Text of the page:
Give Prayer Time
by Thomas Merton
WE WERE INDOCTRINATED so much into means and ends, that we don't realize that there is a different dimension in the life of prayer. In technology you have this horizontal progress, where you must start at one point and move to another and then another. But that is not the way to build a life of prayer.
In prayer we discover what we already have. You start where you are and you deepen what you already have, and you realize that you are already there. We already have everything, but we don't know it and we don't experience it. Everything has been given to us in Christ. All we need is to experience what we already possess.
The trouble is, we aren't taking time to do so. If we really want prayer, we'll have to give it time. We must slow down to a human tempo and we'll begin to have time to listen. And as soon as we listen to what's going on, things will begin to take shape by themselves. But for this we have to experience time in a new way.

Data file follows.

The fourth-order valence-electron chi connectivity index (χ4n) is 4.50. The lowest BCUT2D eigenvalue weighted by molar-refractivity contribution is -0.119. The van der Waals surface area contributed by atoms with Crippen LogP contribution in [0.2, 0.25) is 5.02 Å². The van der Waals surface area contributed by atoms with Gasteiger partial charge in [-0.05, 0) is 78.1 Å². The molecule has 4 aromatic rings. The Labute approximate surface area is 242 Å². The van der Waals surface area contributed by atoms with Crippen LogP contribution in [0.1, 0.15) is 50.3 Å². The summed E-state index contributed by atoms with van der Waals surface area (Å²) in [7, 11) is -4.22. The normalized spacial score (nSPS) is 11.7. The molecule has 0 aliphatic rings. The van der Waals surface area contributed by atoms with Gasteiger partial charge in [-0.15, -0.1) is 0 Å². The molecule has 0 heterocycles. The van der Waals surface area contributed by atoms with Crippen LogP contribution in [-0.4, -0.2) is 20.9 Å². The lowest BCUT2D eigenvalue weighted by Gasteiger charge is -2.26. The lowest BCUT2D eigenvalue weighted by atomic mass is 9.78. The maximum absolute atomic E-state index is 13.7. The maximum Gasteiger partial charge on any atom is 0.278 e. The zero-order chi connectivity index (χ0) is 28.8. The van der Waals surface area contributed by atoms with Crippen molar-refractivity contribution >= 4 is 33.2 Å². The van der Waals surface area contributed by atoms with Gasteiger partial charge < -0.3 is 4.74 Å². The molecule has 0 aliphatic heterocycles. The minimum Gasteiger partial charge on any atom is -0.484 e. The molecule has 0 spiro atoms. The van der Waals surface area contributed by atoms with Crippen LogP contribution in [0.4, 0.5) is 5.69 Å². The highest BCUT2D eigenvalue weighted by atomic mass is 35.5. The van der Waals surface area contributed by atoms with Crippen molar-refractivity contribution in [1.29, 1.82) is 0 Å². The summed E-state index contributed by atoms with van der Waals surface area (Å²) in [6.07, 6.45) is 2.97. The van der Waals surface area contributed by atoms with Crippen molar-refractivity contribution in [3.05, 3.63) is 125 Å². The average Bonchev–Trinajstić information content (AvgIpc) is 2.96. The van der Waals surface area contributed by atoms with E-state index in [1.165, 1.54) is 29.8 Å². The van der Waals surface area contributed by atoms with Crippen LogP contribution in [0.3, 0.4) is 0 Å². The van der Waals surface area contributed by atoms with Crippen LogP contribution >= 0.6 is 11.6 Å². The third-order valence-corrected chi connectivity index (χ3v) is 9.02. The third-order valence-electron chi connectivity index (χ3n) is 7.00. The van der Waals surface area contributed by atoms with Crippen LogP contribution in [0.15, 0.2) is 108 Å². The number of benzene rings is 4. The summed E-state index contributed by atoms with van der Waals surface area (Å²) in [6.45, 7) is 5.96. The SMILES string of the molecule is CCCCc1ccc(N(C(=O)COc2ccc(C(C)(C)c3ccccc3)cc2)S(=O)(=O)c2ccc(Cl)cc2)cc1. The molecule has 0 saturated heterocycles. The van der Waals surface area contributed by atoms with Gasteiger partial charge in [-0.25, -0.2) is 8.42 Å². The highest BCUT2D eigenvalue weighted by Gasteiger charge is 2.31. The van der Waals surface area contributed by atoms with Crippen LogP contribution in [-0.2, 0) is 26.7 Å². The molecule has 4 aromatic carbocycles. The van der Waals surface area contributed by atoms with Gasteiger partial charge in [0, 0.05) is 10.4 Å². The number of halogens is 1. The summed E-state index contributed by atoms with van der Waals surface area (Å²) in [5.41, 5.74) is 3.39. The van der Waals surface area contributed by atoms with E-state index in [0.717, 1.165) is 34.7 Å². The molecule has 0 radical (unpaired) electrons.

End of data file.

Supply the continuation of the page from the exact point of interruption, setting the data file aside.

The reason we don't take time is a feeling that we have to keep moving. This is a real sickness. Today time is a commodity, and for each one of us time is mortgaged. We experience time as unlimited indebtedness.
Yet we are not debtors of the flesh ... Christ has freed us. The whole thing boils down to giving ourselves in prayer a chance to realize we have what we seek. We don't have to rush after it. It is there all the time, and if we give it time it will make itself known to us.
From David Stendl-Rast's Man of Prayer, in Thomas Merton: Monk edited by Patrick Hart, copyright the Abbey of Gethsemani (New York: Sheed & Ward, 1974).